11.3 Strong Propagators for Capacity Constraints

In this section we introduce the ideas for stronger propagation employed for capacity constraints in Oz.

First we show the weakness of the propagators we have introduced so far. We consider three tasks A, B and C, each with duration 8 and with the domain 1\#10. If we state for the pairs (A,B), (A,C) and (B,C) that the contained tasks must not overlap in time by using reified constraints or by applying Schedule.serializedDisj, no further propagation will take place. This is due to the local reasoning on task pairs. For each pair no value in the corresponding domains can be discarded. On the other hand, the tasks must be scheduled between time point 1 and 18 (the latest completion time of either A, B or C). But because the overall duration is 24, this is impossible.

Hence, we will use stronger propagators reasoning simultaneously on the whole set of tasks on a resource. The principal ideas behind this reasoning are simple but very powerful. First, for an arbitrary set of tasks S to be scheduled on the same resource, the available time must be sufficient (see the example above). Furthermore, we check whether a task T in math/S/ must be scheduled as the first or last task of S (and analogously if T is not in S).

We introduce the following abbreviations for a task T.


least possible start time for T


largest possible start time for T


earliest completion time for T, i. e. \Ect{T} = \Est{T} + \Dur{T}


latest possible completion time for T, i. e., \Lct{T} =\Lst{T} + \Dur{T}

For a set S of tasks we define

\Est{S} =  \min(\{\Est{T}|\ T \in S\})

\Lct{S} = \max(\{\Lct{T}|\ T \in S\})

\Dur{S} = \sum\limits_{T \in S} \Dur{T}

If the condition

\Lct{S} - \Est{S} > \Dur{S}

holds, no schedule of the tasks in S can exist. A strong propagator for capacity constraints fails in this case.

Now we introduce some domain reductions by considering a task T and a set of tasks S where T does not occur in S. Assume that we can show that T cannot be scheduled after all tasks in S and that T canot be scheduled between two tasks in S (if S contains at least two tasks). In this case we can conclude that T must be scheduled before all tasks in S.

More formally, if

\Lct{S} - \Est{S} < \Dur{S} + \Dur{T}

holds, T cannot be scheduled between \Lct{S} and \Est{S} (it cannot be scheduled between two tasks of S if S contains at least two tasks). If

\Lct{T} - \Est{S} < \Dur{S} + \Dur{T}

holds, T cannot be scheduled after all tasks in S. Hence, if both conditions hold, T must be scheduled before all tasks of S and corresponding propagators can be imposed, narrowing the domains of variables.

Analogously, if

\Lct{S} - \Est{S} < \Dur{S}+ \Dur{T}


\Lct{S} - \Est{T} <  \Dur{S}+ \Dur{T}

holds, T must be last.


Similar rules can be formulated if T is contained in S. For this kind of reasoning, the term edge-finding was coined in [AC91]. There are several variations of this idea in [CP89], [AC91], [CP94], [MS96] for the Operations Research community and in [Nui94], [CL94], [BLN95], [Wür96] for the constraint programming community; they differ in the amount of propagation and which sets S are considered for edge-finding. The resulting propagators do a lot of propagation, but are also more expensive than e.g. reified constraints. Depending on the problem, one has to choose an appropriate propagator.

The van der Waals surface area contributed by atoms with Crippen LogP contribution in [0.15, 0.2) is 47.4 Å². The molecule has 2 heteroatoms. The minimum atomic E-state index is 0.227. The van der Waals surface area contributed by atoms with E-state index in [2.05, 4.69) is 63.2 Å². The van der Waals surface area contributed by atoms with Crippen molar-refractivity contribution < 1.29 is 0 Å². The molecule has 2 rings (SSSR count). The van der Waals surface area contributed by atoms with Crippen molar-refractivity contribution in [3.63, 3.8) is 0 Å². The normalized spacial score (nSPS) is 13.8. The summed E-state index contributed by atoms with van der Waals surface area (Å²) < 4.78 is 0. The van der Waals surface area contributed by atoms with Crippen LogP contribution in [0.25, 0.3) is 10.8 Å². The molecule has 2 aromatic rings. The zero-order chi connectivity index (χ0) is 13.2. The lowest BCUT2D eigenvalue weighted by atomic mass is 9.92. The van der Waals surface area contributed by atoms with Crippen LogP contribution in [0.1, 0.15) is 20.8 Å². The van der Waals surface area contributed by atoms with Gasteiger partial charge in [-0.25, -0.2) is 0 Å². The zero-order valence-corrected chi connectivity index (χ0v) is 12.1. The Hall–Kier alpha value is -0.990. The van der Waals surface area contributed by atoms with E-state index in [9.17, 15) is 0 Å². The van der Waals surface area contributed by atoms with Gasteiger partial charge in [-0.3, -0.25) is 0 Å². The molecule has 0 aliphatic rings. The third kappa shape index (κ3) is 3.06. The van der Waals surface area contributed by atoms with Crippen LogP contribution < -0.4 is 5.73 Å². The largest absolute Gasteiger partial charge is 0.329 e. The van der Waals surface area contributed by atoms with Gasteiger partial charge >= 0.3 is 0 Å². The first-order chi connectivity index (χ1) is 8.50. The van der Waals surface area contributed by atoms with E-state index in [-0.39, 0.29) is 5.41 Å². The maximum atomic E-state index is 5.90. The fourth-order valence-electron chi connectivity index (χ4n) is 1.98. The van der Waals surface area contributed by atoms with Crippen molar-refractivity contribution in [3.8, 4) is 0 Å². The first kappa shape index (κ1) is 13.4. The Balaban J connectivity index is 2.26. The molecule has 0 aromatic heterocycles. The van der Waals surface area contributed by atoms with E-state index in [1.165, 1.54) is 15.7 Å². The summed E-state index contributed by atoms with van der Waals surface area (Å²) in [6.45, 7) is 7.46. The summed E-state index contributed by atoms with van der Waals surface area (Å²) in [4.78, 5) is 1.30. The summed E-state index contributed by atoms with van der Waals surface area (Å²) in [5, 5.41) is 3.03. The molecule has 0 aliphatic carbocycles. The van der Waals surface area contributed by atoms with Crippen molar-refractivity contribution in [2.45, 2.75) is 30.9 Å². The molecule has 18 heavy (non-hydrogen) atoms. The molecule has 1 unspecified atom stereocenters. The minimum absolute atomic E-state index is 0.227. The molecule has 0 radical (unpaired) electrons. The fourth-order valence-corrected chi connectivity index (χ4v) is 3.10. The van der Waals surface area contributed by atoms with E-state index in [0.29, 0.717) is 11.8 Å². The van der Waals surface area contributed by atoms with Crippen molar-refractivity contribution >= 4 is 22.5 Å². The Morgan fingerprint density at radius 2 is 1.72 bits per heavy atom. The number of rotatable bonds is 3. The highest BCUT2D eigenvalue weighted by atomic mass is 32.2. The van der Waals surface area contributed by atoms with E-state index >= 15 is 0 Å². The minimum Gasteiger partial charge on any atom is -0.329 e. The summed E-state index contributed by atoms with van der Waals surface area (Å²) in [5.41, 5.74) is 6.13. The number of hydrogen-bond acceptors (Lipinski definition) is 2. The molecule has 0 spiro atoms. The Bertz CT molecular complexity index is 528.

For unary resources Oz provides two propagators employing edge-finding to implement capacity constraints. The propagator Schedule.serialize is an improved version of an algorithm described in [MS96]. A single propagation step has complexity O(n^2) where n is the number of tasks the propagator is reasoning on, i. e. the number of tasks on the resource considered by the propagator. Because the propagator runs until propagation reaches a fixed-point, we have the overall complexity of O(k \cdot n^3) when k is the size of the largest domain of a task's start time (at most k \cdot n values can be deleted from the domains of task variables).

The propagator Schedule.taskIntervals provides weaker propagation than described in [CL94] but provides stronger propagation than Schedule.serialize. While a single propagation step has complexity O(n^3), the overall complexity is O(k \cdot n^4).

Now we can solve the bridge construction problem with a propagator using edge-finding. By the statement

{ExploreBest {Compile Bridge  

we compute the optimal solution in a full search tree with 508 choice nodes instead of 1268 as in the section before.

proof of optimality

The improvement by strong propagation becomes even more dramatic if we constrain the bridge problem further by stating that the makespan must be strictly smaller than 104. Since we know that 104 is the optimal solution we, thus, prove optimality of this makespan. The modified problem specification is

OptBridge = {AdjoinAt Bridge constraints
             proc {$ Start Dur}
                {Bridge.constraints Start Dur}
                Start.pe <: 104

Solving the modified problem with the simple propagator by

{ExploreBest {Compile OptBridge  

we obtain a search tree with 342 choice nodes. Using the edge-finding propagator Schedule.serialized instead we obtain a search tree with only 22 choice nodes. By using Schedule.taskIntervals the search tree shrinks further to the size of 17 choice nodes.

Note that for the proof of optimality the domains of the start times are rather narrow. If we start with an unconstrained problem, the domains are rather wide. But if the domains are more narrow compared to the durations of the tasks, the conditions we have described above are more likely to become true and propagation may take place. This is the reason why edge-finding turns out to be a stronger improvement for the proof of optimality.

Christian Schulte and Gert Smolka
Version 1.4.0 (20080702)